Driving

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If you’ve been following this blog or if you’ve ever met Garrett, you would know about his obsession with Tesla. He eats, breathes, sleeps, and poops Tesla. As a 6 year old, he works at a Tesla store and gets paid in Tesla t-shirts and hoodies. There isn’t anything Garrett doesn’t know about Tesla…and he’s happy to tell you too!

The one drawback about working at Tesla (for a 6 year old) is that the cars may be “on,” but they’re not moving! Thanks to my friend Dave, Garrett was able to get up-close-and-personal with Dave’s Tesla. If you want to see pure joy, this is it:

Plus, there is a shameless plug from Dave: You can use my Tesla referral link below for free Supercharging on Model S or X. You can also get a 5-year extended warranty on solar panelshttp://ts.la/david4203

 

Justin and Garrett have become aware of the concept of revenge. “If you do this to me, then I will do this to you.” Nowhere has this become more clear than in my car.

When the boys were younger, we used the child safety locks on the back doors to make sure that they didn’t try to open a door and flop out of the car while it was in motion. Luckily, no one tried it. But, they also knew that they could not get out of the car without some help from the outside. They’re much more grown and (cough, cough) mature now. They can get in and out of the car on their own.

Recently, Justin thought it would be funny to switch Garrett’s child safety lock to “on” without telling him. Justin could easily get out of the car, but Garrett was stuck behind…and then he got frustrated at his brother and tried to yell at him from the inside of the car. Justin heard nothing. I became deaf.

Garrett got wise as to what was going on and when Justin wasn’t looking, he would walk over to Justin’s side of the car and then switch HIS child safety lock to “on.” Garrett had his revenge and he would laugh hysterically as he got out of the car because he left Justin trapped and frustrated.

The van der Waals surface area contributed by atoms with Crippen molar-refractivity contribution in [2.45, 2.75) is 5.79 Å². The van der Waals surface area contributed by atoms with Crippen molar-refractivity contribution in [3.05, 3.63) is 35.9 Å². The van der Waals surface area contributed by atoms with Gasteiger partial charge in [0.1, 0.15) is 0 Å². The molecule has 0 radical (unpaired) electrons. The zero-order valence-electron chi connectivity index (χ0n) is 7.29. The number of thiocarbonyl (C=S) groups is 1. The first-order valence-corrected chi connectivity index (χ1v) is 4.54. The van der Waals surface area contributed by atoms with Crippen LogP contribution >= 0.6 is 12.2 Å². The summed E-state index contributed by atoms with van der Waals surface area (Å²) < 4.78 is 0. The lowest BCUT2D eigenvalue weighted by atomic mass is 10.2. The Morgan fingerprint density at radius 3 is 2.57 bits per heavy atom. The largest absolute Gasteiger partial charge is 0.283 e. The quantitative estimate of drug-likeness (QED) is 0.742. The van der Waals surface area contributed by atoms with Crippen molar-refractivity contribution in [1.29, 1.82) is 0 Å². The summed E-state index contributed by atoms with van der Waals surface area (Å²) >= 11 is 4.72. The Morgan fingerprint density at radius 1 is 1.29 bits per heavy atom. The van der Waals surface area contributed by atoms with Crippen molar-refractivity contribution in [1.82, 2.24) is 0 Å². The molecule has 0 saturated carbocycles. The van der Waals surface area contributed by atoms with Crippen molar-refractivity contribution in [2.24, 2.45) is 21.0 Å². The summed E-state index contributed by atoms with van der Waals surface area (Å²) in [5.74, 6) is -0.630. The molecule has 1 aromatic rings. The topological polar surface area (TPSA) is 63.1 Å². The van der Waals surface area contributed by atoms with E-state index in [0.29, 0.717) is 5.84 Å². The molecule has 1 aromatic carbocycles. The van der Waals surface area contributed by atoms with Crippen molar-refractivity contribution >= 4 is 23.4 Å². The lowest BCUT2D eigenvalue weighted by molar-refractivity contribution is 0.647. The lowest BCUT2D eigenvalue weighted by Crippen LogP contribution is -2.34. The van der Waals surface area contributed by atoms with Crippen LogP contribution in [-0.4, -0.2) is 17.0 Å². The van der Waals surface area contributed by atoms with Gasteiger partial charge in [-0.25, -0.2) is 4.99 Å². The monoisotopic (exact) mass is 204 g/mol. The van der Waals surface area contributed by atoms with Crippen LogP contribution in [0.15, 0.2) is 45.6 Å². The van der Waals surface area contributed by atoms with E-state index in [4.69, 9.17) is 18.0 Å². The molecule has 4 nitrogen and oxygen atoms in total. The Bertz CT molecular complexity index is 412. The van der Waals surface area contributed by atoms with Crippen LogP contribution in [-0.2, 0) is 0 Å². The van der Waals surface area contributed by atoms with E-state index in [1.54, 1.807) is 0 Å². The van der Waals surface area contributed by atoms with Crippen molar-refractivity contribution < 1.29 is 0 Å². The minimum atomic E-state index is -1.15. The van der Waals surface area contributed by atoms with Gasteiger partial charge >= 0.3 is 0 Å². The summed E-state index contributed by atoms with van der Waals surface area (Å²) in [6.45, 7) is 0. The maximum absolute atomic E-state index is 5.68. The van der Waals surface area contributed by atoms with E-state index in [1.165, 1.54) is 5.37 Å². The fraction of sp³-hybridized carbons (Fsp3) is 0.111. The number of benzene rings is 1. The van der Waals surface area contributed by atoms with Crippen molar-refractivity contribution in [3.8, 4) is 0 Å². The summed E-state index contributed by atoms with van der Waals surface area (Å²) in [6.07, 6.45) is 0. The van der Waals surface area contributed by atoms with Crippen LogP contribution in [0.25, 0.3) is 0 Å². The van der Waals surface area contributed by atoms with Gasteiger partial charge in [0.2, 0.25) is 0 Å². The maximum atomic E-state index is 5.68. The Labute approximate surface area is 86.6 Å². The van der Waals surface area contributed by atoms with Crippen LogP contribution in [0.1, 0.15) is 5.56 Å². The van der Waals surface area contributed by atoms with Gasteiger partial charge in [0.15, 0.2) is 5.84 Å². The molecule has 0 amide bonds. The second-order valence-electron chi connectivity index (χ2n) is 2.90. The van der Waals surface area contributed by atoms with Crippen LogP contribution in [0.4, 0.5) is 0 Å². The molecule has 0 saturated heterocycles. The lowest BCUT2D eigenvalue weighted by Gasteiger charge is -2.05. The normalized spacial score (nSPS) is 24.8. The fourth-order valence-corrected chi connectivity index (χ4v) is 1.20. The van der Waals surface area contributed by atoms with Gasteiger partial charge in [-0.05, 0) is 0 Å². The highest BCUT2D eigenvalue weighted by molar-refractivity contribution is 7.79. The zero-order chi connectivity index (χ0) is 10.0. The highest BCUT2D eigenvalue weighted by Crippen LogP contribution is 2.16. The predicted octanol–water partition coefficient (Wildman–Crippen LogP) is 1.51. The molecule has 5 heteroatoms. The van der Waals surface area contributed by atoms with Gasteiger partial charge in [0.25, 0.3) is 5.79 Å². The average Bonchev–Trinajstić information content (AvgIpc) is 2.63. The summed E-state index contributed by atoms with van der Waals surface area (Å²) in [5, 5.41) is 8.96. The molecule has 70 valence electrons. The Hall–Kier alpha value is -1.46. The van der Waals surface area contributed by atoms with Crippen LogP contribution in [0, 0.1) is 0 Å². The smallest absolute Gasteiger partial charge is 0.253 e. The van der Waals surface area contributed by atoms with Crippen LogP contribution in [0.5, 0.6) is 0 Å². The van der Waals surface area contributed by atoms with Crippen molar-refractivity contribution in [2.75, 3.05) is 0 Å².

For 2 weeks, this became the morning routine as I dropped them off at the school bus. They would try to race each other out of the car and onto the bus. But (inevitably) one of them would be left behind they were locked in.

And, they got smart/dumb about it! As they got into the car, they’d assume the other messed with their lock and (in an attempt to outwit the other) they’d accidentally set the lock to “on”…thereby locking themselves in.

This had gotten a little annoying, but I had a solution. One morning, I told them that I had had enough and to stop playing with the locks. What they didn’t know was that I set both locks to “on.” As we approached the bus, they both tried to race each other out of the car only to find that they were both locked in. I laughed as both tried to escape my car.

I think they learned their lesson: don’t aggravate the guy who controls ALL the locks in the car!

Garrett has always had an interest in cars. It began with police cars, ambulances, and firetrucks. After seeing “Ghostbusters,” he became obsessed with Ecto-1. Soon after, he saw “Back the Future” and he started collecting every DeLorean he could find. And now, he has moved on to a new obsession – Tesla.

There is a Tesla store in our local shopping mall which Garrett frequently visits. Well – ‘visit’ isn’t the right word. Garrett WORKS at the Tesla store. He has been known to greet customers as they walk in and introduce them to his fellow Tesla co-workers. Garrett guides customers to each car and extols the virtue of both the Tesla Model S and the Tesla Model X. He shows them how the doors open and shut, where the charging portal is, and how to work the internal dashboard.